Communication Surveillance in Korea

Korea University Law Review, Vol. 16-17, May 2015, pp. 53-72

20 Pages Posted: 15 Mar 2016

Date Written: December 1, 2014

Abstract

Communications surveillance in Korea is alarming. Per capita, acquisition of subscriber identity data is 60 times, wiretapping 9.5 times, pen register/trap and trace data 2 times, cell tower dumps 5 times the U.S., even taking into account NSA and Foreign Intelligence Surveillance Court procedures put into controversy by the recent Snowden revelations. Specific instances of surveillance are noteworthy: seizure of 7 years worth of electronic mails for a campaign financing investigation into a local school board supervisor election, which lasted for 3 weeks; renewing a wiretapping order 14 times over several years.

Especially, cell tower dumps involve astronomic amounts of communication metadata, and their constitutionality under the warrant doctrine must be closely examined for they constitute a search on a specific individual with reasonable suspicions but a search for such person. The decisions from U.S. lower courts denying or restricting the conditions of cell tower searches are informative in that regard, and so should the international human rights statements evaluating the mass surveillance conducted by NSA and FISC in the similar spirit of a search for a suspect.

Also, warrantless acquisition of subscriber identification data, while violating the warrant doctrine itself, also greatly facilitate, and thereby incentivizes the investigatory authorities into, mass surveillance by allowing the authorities to check the identities of otherwise anonymous callers en masse. The April 2014, Spencer decision from the Canadian Supreme Court striking down a law allowing such warrantless access should be consulted, and also the Marco Civil of Brazil passed in March of the same year also established that the identification data must be accessed only through a court order.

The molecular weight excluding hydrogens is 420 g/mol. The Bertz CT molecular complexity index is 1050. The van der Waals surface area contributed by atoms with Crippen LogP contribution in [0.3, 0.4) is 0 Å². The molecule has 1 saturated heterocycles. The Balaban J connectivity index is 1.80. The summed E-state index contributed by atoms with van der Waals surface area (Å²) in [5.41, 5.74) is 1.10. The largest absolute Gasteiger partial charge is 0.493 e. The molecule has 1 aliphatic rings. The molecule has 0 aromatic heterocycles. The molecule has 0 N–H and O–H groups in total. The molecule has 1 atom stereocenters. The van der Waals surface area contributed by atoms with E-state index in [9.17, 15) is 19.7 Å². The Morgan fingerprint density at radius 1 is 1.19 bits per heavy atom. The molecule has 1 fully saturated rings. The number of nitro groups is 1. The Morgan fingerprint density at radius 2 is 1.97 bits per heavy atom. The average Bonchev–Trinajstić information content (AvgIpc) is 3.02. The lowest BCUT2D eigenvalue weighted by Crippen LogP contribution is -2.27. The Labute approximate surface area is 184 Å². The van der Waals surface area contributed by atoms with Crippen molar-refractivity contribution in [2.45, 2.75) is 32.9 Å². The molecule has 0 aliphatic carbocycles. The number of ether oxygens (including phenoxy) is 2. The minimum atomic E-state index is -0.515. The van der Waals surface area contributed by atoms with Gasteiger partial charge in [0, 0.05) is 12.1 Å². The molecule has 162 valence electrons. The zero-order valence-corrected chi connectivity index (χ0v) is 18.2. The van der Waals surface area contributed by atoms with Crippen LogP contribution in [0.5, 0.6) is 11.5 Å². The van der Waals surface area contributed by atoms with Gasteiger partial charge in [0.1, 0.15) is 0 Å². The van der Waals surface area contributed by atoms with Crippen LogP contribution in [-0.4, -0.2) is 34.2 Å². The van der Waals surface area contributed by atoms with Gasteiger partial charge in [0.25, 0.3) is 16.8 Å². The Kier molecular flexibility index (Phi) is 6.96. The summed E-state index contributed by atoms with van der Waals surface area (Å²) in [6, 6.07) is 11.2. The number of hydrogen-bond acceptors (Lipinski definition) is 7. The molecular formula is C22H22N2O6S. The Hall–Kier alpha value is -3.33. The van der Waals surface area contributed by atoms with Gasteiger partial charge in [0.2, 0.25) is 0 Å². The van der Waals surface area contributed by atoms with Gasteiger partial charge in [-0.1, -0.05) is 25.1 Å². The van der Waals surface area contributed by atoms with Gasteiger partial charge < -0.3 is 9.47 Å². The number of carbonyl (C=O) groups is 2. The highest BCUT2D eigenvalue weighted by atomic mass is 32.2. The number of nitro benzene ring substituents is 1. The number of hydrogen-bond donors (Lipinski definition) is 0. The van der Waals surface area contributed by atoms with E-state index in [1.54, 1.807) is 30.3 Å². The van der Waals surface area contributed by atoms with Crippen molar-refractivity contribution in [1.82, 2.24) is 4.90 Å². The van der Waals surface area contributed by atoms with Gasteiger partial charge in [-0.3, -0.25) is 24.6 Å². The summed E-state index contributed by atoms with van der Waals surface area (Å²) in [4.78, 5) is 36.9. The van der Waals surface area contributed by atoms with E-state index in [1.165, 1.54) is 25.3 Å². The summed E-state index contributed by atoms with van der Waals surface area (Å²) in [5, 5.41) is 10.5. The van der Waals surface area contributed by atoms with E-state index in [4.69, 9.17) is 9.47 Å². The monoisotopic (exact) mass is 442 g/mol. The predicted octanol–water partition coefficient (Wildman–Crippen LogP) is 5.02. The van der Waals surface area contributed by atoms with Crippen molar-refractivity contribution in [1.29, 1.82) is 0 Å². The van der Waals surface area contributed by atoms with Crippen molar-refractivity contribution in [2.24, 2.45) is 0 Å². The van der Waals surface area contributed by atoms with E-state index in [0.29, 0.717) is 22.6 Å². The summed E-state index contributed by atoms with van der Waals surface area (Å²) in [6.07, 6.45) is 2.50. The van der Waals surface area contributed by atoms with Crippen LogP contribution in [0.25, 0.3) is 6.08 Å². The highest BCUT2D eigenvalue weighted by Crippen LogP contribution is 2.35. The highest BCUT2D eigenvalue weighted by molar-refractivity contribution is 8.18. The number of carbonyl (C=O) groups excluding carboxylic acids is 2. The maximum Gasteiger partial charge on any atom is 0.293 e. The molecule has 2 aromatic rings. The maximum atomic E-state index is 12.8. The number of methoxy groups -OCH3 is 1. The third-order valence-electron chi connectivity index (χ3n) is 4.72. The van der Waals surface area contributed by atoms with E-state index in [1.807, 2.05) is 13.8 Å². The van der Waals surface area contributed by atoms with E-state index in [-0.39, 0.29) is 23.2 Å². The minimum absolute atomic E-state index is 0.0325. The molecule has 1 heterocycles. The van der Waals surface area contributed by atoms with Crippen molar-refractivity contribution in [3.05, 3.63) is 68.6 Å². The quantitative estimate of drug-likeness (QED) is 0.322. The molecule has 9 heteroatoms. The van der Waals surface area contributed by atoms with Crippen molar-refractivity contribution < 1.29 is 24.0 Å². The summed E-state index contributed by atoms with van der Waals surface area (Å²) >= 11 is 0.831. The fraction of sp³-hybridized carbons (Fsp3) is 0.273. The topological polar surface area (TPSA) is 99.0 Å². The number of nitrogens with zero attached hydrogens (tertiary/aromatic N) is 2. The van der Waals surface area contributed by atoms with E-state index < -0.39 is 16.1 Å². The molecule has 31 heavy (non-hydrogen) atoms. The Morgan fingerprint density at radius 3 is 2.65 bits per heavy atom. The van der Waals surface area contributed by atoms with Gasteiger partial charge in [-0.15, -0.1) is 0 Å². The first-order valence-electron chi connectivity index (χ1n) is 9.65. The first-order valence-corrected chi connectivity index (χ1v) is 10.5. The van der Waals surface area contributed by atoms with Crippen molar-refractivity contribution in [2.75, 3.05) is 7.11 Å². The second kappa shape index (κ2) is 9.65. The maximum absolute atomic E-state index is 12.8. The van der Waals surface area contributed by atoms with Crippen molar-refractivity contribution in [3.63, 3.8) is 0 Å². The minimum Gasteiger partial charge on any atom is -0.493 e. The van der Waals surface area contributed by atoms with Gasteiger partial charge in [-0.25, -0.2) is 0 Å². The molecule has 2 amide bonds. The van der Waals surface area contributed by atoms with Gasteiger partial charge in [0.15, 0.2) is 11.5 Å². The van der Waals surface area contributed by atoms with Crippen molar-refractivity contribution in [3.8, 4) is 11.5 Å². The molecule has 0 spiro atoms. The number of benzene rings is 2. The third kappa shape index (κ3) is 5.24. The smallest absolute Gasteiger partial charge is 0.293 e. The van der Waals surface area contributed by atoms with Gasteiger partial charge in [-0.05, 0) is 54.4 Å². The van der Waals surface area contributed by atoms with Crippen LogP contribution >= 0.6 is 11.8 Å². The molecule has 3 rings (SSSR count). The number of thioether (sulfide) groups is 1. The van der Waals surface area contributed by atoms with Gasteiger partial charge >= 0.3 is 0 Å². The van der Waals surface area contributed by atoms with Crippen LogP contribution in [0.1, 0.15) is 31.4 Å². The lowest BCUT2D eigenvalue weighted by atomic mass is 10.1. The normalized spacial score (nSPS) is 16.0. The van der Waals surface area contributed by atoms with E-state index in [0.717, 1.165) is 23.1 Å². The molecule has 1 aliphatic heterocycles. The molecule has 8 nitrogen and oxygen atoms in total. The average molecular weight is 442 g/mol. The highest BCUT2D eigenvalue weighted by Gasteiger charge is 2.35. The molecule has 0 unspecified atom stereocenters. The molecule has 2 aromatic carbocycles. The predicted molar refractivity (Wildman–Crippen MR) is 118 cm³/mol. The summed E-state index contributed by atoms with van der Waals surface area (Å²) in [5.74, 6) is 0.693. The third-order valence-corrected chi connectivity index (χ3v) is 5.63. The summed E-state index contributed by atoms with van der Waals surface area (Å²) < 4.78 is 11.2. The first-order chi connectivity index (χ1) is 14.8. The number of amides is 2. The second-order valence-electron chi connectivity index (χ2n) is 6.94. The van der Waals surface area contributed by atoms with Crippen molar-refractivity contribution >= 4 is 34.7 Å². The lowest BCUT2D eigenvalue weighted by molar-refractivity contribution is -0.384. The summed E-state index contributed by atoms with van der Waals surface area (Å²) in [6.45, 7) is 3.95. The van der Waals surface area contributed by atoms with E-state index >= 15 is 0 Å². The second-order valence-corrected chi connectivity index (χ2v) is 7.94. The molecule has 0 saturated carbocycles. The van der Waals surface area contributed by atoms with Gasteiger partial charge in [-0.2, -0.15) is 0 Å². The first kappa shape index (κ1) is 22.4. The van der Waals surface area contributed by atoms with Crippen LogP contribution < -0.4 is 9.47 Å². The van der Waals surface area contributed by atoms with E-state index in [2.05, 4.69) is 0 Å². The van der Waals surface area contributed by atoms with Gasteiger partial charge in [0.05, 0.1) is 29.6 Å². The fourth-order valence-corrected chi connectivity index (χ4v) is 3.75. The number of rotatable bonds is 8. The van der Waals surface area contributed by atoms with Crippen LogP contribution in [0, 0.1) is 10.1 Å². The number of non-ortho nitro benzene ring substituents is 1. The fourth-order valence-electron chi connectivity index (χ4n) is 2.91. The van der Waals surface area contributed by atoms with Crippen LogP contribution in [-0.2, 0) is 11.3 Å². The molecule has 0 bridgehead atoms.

Another reason for massive expansion of communication surveillance in Korea is the lack of timely notification to the suveilled. For instance, the notifications of wiretapping, metadata acquisition, and electronic search and seizure are allo given not on the N-th day after execution but on the N-th day after the investigation is completed and the indictment/no indictment decision issued, which means often the surveilled find out about the fact of surveillance for the first time in court when the prosecutors present the incriminating transcripts in evidence. Subscriber identification data, being warrantlessly accessed, are also accessed without notifications to the subscribers. Also, the recent telecoms’ refusal to let their users in on whether the subscriber identification has been done on them is also violative of the subscribers’ rights as the consumers. The lack of notifications insulates judges from feeling the real pervasiveness of surveillance and hampers their efforts to balance privacy and public interest properly, allowing the surveillance disproportionate in quality and quantity.

Keywords: Cell tower searches, subscriber identification data, communications surveillance, notifications to the surveilled, mass surveillance

Suggested Citation

Park, Kyung Sin, Communication Surveillance in Korea (December 1, 2014). Korea University Law Review, Vol. 16-17, May 2015, pp. 53-72, Available at SSRN: https://ssrn.com/abstract=2748318

Kyung Sin Park (Contact Author)

Korea University Law School ( email )

Seoul 136-701
Korea
+82 10 8809 4057 (Phone)

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